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Hospice

  • By: Sally Planalp
  • In: Encyclopedia of Health Communication
  • Edited by: Teresa L. Thompson
  • Subject:Public Health Education & Health Promotion, Health Psychology, Health Communication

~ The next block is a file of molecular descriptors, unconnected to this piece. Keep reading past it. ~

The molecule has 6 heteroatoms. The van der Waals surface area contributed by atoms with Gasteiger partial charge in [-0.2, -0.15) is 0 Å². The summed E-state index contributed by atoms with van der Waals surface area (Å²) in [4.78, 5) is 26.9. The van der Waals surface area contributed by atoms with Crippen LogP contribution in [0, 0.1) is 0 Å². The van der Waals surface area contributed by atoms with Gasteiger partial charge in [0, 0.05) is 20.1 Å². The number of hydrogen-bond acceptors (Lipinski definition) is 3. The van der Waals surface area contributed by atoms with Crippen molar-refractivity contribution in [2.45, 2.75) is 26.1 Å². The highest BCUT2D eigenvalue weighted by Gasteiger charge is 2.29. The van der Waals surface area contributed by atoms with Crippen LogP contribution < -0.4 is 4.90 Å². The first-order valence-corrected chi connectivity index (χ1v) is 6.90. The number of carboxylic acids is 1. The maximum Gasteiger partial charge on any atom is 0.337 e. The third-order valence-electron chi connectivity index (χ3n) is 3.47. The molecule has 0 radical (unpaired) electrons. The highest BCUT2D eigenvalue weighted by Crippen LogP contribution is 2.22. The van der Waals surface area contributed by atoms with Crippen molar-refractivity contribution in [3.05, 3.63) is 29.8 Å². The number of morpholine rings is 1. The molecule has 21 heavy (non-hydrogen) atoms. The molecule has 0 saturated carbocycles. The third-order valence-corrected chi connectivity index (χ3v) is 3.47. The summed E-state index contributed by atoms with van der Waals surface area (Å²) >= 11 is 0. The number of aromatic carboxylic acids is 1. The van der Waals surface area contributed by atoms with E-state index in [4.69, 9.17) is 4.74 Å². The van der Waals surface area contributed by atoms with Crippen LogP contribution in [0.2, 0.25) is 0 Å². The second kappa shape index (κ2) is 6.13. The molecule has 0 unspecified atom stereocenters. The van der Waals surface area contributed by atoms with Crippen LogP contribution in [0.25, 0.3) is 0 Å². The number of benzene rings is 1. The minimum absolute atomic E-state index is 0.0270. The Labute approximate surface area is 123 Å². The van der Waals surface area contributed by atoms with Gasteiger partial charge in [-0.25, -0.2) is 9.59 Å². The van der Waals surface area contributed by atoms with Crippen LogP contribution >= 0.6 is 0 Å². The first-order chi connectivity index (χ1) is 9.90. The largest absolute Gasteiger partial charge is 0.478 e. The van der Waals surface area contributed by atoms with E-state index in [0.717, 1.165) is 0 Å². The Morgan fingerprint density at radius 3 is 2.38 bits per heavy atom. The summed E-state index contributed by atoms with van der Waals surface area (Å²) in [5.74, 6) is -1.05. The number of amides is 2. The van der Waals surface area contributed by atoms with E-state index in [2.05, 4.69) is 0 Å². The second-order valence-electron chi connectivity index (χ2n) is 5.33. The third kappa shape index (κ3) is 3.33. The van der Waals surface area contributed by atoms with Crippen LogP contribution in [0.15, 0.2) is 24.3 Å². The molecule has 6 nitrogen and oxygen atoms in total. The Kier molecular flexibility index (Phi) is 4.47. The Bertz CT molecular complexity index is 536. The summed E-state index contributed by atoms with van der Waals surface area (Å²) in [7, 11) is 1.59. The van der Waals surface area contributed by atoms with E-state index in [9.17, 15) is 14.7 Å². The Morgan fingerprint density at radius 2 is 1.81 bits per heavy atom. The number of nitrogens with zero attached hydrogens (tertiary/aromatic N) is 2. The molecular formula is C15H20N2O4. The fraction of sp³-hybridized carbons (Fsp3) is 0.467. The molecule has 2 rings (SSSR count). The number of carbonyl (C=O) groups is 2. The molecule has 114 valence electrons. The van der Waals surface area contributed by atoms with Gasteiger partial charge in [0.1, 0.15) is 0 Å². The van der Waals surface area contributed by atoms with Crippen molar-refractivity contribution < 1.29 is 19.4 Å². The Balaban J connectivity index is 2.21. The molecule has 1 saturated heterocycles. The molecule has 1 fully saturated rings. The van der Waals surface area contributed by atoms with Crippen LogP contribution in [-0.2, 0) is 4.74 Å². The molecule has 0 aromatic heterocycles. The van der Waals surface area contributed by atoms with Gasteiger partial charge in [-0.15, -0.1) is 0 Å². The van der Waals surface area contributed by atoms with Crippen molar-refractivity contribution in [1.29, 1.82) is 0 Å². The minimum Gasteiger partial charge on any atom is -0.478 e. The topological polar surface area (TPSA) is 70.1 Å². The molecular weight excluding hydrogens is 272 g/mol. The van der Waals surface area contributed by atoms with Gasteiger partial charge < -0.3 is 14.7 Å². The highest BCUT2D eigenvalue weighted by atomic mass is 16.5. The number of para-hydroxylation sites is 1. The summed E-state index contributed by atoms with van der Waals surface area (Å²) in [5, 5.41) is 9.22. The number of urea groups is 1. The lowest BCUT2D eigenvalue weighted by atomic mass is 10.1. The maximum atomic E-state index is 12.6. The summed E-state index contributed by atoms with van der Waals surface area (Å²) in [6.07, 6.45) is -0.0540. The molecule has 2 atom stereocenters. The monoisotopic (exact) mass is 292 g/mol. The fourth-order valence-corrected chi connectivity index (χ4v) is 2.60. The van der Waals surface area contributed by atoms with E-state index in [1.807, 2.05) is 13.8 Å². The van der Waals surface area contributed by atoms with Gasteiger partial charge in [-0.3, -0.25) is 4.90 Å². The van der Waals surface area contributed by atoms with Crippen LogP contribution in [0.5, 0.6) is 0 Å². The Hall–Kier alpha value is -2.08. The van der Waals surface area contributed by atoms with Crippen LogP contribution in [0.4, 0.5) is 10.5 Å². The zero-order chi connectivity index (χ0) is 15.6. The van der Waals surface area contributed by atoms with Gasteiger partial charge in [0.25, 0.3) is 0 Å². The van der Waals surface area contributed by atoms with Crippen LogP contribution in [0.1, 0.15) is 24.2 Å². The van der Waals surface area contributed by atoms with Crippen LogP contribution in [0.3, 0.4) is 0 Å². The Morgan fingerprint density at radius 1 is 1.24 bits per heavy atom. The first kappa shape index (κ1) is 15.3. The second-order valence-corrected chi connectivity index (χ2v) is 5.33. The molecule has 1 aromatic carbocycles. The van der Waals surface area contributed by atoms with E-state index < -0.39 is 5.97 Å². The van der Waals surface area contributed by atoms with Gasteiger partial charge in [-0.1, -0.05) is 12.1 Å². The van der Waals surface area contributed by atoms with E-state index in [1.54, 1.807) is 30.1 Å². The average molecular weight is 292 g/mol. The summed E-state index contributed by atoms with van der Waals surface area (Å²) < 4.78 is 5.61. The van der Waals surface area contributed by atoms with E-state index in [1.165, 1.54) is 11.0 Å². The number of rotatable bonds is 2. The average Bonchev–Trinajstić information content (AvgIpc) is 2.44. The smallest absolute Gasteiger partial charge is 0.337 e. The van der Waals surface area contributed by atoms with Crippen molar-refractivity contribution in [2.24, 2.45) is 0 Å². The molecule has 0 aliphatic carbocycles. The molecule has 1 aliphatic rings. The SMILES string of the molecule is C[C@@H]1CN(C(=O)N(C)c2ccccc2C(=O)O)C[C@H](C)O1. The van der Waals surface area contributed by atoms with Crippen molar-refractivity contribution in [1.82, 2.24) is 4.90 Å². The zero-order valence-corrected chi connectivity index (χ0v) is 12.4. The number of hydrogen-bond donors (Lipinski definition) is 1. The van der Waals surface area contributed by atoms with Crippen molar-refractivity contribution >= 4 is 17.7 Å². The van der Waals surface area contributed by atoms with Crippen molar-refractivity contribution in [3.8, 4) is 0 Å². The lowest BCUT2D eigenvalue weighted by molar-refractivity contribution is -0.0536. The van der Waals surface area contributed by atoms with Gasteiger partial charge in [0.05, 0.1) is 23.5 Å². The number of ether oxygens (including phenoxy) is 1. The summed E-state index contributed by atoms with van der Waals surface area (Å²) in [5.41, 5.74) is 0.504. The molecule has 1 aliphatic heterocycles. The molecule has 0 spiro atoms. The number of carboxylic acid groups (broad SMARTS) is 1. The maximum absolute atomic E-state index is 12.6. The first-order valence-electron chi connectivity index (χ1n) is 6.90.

Hospices began in the Middle Ages as places of comfort and caring for weary travelers, and today they provide services to people on the journey to the end of life. The philosophy of “caring, not curing” articulated by the National Hospice and Palliative Care Organization (NHPCO) recognizes that dying is unavoidable, but that dying alone or in physical, emotional, or spiritual distress is not. Hospices support patients in the last stages of illness and provide support and bereavement services for caregivers and families. NHPCO estimates that approximately 42 percent of all deaths in the United States currently occur under hospice care, with a median length of care of 20 days. The hospice philosophy of facing death as a normal part of the life cycle is ...

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